G-d's constant presence and scrutiny. They were tired of being punished for
what they did wrong and being told that simply being alive was their
greatest reward. It was time for a break. It was time to begin living "as
all the other nations". (in many ways it was a reversal of "Naseh V'nishma
- we will do and then we will understand")
Moshe consented to send the spies because the Bnai Yisroel were reluctant.
Knowing that their real work would first begin once the people occupied the
land, Moshe had to be certain that they were ready to assume their
responsibilities. It would have been far more disastrous if the Bnai
Yisroel had entered the land and then rebelled, than if they rebelled in
the desert and underwent the necessary changes before entering the land. He
hoped that the Spies would confirm the promise of a wonderful land flowing
with milk and honey, and catapult the nation beyond their fears and
reservations. Therefore he took the chance of testing the Bnai Yisroel and
sent the most popular and best from among the nation on this mission.
The Spies were men of great stature, intellect, and conviction. However,
upon entering the land they realized that the conditions for serving Hashem
were far more ideal living in the desert than being among the other
nations. In fact, knowing Moshe's concerns for the nation's reluctance,
they understood how easily the nation would defect and assimilate if they
"lived as all other nations". Therefore, they decided to take things into
their own hands and keep the Bnai Yisroel within the confines of "G-d's
sheltering Tabernacle." Additionally, they turned selfish. Why undertake to
be teachers for the rest of the world when we can stay in the desert and
bask in the constancy of G-d's protection. As in Gan Eden, the nation would
be free of all other responsibilities except learning Torah and growing in
their understanding of Hashem.
Of course, the spies were fundamentally wrong. The purpose of the Torah was
for the Jews to be governed by the dictates of Torah and Mitzvos, and yet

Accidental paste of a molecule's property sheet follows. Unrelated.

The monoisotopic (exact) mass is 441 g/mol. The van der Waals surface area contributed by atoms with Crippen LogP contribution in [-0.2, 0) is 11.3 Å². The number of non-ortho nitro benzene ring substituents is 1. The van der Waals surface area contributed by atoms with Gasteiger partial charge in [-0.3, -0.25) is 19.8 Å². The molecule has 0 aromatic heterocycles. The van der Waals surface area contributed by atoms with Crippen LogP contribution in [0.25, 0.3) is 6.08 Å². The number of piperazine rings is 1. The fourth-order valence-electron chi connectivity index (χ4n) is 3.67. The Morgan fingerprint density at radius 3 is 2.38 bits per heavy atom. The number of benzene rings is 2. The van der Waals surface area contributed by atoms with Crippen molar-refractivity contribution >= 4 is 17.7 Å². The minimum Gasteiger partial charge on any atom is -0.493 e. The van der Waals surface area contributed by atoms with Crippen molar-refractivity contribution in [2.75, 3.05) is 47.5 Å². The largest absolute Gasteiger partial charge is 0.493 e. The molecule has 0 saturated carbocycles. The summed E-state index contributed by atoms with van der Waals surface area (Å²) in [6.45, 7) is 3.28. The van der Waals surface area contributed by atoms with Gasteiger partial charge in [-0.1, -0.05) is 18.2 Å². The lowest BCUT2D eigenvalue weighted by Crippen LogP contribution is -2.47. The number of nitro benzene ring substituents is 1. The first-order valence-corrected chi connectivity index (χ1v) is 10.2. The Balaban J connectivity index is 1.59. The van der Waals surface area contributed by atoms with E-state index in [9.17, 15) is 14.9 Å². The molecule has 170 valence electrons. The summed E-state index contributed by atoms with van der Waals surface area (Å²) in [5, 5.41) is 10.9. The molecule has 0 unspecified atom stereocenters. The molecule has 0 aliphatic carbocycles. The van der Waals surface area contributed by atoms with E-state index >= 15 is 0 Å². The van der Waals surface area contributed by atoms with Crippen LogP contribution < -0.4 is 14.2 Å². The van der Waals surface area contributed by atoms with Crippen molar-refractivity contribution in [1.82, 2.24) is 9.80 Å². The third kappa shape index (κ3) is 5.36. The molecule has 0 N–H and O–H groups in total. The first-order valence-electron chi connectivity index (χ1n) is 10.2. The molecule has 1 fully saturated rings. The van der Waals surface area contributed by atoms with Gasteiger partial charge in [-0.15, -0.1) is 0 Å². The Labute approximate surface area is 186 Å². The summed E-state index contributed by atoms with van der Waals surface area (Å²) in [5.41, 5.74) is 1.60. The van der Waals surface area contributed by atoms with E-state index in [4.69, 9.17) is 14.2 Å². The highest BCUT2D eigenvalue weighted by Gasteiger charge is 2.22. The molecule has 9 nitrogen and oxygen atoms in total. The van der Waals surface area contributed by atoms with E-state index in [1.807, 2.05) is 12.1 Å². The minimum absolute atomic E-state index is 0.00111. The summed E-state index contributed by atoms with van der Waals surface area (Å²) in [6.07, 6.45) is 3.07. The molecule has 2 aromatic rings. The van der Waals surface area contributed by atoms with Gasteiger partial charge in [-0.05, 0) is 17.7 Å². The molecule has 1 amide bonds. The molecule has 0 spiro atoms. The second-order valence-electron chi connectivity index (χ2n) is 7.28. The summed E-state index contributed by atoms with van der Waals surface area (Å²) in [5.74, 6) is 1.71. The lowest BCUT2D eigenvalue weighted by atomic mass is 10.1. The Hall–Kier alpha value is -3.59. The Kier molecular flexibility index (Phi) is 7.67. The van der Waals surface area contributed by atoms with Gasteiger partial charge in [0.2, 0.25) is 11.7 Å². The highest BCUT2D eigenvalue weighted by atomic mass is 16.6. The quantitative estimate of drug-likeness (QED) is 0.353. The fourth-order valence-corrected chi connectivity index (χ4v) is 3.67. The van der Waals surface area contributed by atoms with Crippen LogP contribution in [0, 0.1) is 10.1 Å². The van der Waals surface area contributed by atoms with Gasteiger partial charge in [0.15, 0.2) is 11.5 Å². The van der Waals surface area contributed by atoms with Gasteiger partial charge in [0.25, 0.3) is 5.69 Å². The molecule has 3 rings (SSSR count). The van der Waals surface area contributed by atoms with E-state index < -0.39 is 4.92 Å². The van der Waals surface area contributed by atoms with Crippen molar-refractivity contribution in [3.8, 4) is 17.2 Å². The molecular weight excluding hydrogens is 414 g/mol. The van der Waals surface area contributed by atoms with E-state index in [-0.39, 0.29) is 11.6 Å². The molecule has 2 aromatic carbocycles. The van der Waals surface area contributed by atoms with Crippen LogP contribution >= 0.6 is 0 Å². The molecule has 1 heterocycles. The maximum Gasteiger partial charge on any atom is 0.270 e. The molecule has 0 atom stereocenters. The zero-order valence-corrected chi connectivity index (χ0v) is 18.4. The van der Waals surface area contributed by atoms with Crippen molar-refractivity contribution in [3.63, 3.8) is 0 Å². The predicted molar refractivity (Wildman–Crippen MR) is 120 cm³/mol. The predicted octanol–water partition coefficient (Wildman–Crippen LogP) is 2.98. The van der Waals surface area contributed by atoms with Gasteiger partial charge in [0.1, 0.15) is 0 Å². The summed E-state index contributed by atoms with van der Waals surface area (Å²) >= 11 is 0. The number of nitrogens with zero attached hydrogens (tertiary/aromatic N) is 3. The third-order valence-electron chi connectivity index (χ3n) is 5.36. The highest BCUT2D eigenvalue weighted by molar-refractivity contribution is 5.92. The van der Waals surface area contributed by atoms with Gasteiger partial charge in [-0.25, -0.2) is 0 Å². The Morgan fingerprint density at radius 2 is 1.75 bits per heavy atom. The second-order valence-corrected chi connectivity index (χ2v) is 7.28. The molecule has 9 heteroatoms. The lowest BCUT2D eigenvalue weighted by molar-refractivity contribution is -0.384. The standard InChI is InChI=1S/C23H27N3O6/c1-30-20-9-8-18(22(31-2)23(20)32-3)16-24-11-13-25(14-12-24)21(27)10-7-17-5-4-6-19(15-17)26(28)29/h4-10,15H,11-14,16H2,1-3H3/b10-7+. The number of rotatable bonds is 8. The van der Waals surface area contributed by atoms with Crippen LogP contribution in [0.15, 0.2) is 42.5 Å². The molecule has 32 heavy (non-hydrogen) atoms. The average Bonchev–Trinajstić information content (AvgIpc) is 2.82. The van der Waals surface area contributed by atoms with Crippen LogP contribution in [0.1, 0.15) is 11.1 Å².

live "as all the other nations." The relevance of Torah is far more
applicable in the normal workings of society and life than the sterility of
the wilderness. We were intended to live among the nations and be their
teachers, not hide from our own responsibilities behind the sheltering
cover of our fears.
Yehoshua and Kalev were different. Yehoshua was the student of Moshe. His
every thought and feeling was directed by his devotion to his Rebbi. There
was no possibility of his second guessing Moshe, as the Spies had done.
Therefore, Moshe added a letter from Hashem's own name to Yehoshua's name
so that he would always remember the purpose of being the Chosen People
living in the Promised Land.
Kalev was similar to Yehoshua. His devotion was to Moshe and the original
promise made to the Avos and Imahos. He davened at their graves for the
courage to maintain his trust in Hashem's promises, and remain
unquestioning of Moshe's teachings.
The People accepted the Spies negative report because it confirmed their
greatest fear. There was no escape! The Promised Land would be a
continuation of G-d's constant presence and demands. It's a land that
consumes it's inhabitants! It's impossible to live there "as all the other
nations!" It's a land where we will remain as vulnerable and dependent as a
grasshopper in relation to a giant! (to quote an ancient Chinese proverb)
Returning to Egypt would be easier than the constant demands of being the
Moshe, Aharon, and all the other great Tzadikim understood that this was
the inevitable confrontation that had to take place if the Bnai Yisroel
would ever be able to be "a kingdom of priests and a holy nation." The air
had to be cleared, the doubters had to be left behind, and it could only be
done by Hashem Himself. Either the Bnai Yisroel would accept their
responsibilities by themselves, or they would loose out on being the Chosen
People. The coercion of a Shayvet Layvie wouldn't help except to delay the
For the same reason, Moshe did not attempt to reverse Hashem's decree. The
Bnai Yisroel needed to stay in the desert. They needed the time to better
integrate the realities of Hashem and become accustomed to living with His
constant presence. The generation that experienced the Exodus had to die
out so that a new generation, that had grown up and matured in G-d's
presence, would unreservedly embrace the opportunity of being the Chosen
Finally, we can understand why the two Temples were destroyed on the 9th of
Av. Just as the Bnai Yisroel "cried" on the 9th of Av when they heard that
their destiny was to live in Eretz Yisroel as the Chosen People, and as a
result, they lost their opportunity to do so; so too, when the Jews do not
use Eretz Yisroel as the Chosen People, but treat it as "all the other
nations", Hashem takes the land away from us, destroys our Bais Hamikdash,
and exiles us from our land - on the 9th of Av.
May we all merit to witness the rebuilding of our Bais Hamikdash and our
return to Eretz Yisroel as G-d's Chosen People.